Australia coach Darren Lehmann had told his side they must "grab the big moments" if they are to regain the Ashes from England.
Australia's lengthy tour of Britain ended with a 2-1 one-day series victory over England after a 49-run win in the fifth ODI in Southampton on Monday.
But the main aim of the tour, regaining the Ashes, ended in failure following England's 3-0 win in a five-match Test series.
Fortunately for Australia, they have a quicker than usual chance for revenge with the return Ashes 'Down Under's starting in November after their one-day tour of India.
Lehmann, who arrived in Britain in charge of Australia A but who was promoted to the top job just over a fortnight before the Ashes after the controversial sacking of Mickey Arthur, insisted his team had grounds for optimism.
"We are very confident but we know we have got to improve in some areas -- especially with the bat," said Lehmann in a reference to Australia's penchant for top-order collapses such as the one in Durham which saw them lose the fourth Test by 74 runs.
"The way we played especially in the last three Tests we were very, very good except for two hours in Durham. We just need to be consistent and grab the big moments and we know that."
Lehmann added: "Everyone says it was a close series but we still ended up losing 3-0. If it doesn't rain at Old Trafford we win (the drawn third Test) and if it doesn't rain at The Oval we win (the drawn fifth Test) so it was closer than people think but at the end the result was 3-0 so we have got to improve.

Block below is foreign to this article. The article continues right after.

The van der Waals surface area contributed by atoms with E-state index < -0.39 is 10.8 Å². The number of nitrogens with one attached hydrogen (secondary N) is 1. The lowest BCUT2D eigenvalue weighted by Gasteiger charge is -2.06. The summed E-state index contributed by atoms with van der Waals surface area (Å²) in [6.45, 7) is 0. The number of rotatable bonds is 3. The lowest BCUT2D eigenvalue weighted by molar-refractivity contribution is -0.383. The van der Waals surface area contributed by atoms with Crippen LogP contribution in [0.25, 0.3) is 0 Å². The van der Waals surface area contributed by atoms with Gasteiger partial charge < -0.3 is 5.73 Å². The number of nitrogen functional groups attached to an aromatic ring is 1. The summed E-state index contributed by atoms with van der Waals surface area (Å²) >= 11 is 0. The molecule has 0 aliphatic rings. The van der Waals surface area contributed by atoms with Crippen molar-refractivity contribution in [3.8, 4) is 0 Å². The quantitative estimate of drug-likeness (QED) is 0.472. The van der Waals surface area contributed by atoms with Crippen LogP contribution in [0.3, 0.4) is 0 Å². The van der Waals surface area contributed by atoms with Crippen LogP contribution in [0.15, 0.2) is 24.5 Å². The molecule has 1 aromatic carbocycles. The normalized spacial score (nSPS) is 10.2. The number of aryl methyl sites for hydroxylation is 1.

"We know the conditions at home will probably suit us better than England but we have got to play better cricket," the former Australia batsman added.
He refused to read too much into a one-day series where rain led to two no results but Australia won two of the three completed matches.
"It gives us some confidence and we can go home and get back into the Indian one-day series and then the Ashes," Lehmann said.
Australia left-arm fast bowler Mitchell Johnson, not selected for the Ashes, starred during the one-day series, where he swung the ball at sharp pace throughout and finished with two wickets for just 21 runs in 10 overs on Monday.
Doubts though remain about his accuracy at Test level, especially if several Australia pacemen currently out with injuries remain sidelined for the Ashes.
However, Lehmann said: "Johnson bowled fast the whole time and as long as he is consistent that is all he has to do so I am really impressed with him.
"He has put a strong case (for the Ashes) but he has got to keep backing that up like every other player.
"He has got to go to India and we have got a couple of (Sheffield) Shield games before the first Test so that will be important for him to bowl well in those games."
Australia captain Michael Clarke, one of the world's leading batsmen, was named man of the one-day series for his century in his side's 88-run second ODI win in Manchester and 75 in Southampton, where his fourth-wicket stand of 163 with Shane Watson, man-of-the-match with 143, proved decisive.
Clarke though almost didn't play Monday amid fears he'd suffered a recurrence of the longstanding back problem that kept him out of the Champions Trophy tournament at the start of the tour.
"Today (Monday) he said he was fit to go and you take his word on that," Lehmann said of Clarke. "We'll get back home and check it with the medics and see how he goes from there."